Depression May Be Countered by Restoring Gamma Signals in Brain

Depression May Be Countered by Restoring Gamma Signals in Brain


Restoring electronic signals in a specific region of the brain may be an effective way to treat depression, new research shows.

The study was performed by scientists at New York University’s Grossman School of Medicine and the University of Szeged, Hungary. They found that altering the timing and strength of gamma waves in the olfactory bulb can impact emotions. 

The olfactory bulb is located next to the nasal cavity. It is a part of the brain known to process smells. It is also thought to transmit brain-wave gamma oscillations.

Gamma in the brain, as opposed to gamma rays, is a rhythmic synchronization of neurons in the brain to process information. 

Researchers blocked the olfactory bulb in rodents. As a result, they observed depression-like behaviors among the mice and rats. However, when they restored the gamma signals to the brain – the rodents returned to normal.

Economic Drain 

Major depression disorder (MDD) cost the United States economy $326 billion in 2018. That was the result of a 30-year joint study by economic research firm Analysis Group and Harvard University.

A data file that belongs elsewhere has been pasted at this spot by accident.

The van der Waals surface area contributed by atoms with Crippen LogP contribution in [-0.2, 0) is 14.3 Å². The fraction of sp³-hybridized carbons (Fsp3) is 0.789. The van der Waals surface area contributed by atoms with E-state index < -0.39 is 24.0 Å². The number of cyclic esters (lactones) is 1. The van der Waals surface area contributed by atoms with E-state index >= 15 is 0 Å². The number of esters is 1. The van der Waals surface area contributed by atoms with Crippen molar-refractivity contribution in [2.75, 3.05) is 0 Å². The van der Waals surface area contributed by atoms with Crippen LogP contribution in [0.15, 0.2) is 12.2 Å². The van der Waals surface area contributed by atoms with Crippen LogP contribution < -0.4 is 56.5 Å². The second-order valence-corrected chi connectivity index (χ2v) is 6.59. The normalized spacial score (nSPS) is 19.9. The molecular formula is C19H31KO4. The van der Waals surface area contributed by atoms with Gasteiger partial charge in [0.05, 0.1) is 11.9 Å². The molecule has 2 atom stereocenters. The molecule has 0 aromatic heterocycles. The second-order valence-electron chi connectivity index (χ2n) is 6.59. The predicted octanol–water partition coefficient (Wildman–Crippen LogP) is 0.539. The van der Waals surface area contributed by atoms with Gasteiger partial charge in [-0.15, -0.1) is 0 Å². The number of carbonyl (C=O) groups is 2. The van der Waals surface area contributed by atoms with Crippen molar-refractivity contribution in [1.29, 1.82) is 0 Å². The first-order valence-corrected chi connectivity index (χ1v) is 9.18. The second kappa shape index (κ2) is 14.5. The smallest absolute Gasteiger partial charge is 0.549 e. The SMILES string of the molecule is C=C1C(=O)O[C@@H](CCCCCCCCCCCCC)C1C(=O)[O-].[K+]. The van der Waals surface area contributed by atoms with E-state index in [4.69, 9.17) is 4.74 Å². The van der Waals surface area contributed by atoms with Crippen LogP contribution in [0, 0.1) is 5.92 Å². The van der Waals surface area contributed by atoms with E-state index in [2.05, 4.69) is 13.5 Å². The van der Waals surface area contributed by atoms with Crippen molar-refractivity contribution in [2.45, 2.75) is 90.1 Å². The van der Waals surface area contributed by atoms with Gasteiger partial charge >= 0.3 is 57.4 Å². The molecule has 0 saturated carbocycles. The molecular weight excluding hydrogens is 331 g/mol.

The report published in the May 2021 edition of PharmacoEconomics was the final installment of four reports during the study period.

The $326 billion figure was a 38 percent increase over the figure report in the 2010 installment of the report. In addition, the report noted that costs included more than treatment.

“It is striking that the societal costs of depression increased even as the average direct costs per sufferer declined,” said Paul Greenberg, a managing principal with Analysis Group said at the time. “For every dollar spent on direct costs of illness for medical expenses such as antidepressant prescriptions and doctor appointments, an additional $2.30 went to indirect costs, including lost productivity at work, and another $5.61 went to various direct and indirect comorbidity costs. Spending more on successfully treating those with depression would likely reduce the overall burden.”

What is Depression

There are several kinds of depression. The most common include MDD and persistent depressive disorder. In addition, women may experience postpartum depression following childbirth.

Major depression is a constant state of sadness. Whereas persistent depressive disorder fluctuates between mild and major symptoms.

Women are twice as likely as males to experience depression, according to the Centers for Disease Control (CDC).

Treatment of Depression

The two main treatments for depression are psychotherapy and medications. However, the effectiveness of both vary. In addition, antidepressants can produce side effects. As a result, scientists taking part in the gamma study hope their research will produce an additional treatment option.

“This work demonstrates the power of gamma-enhancement as a potential approach for countering depression and anxiety in cases where available medications are not effective,” said Antal Berenyi, MD, Ph.D,, one of the study authors. 




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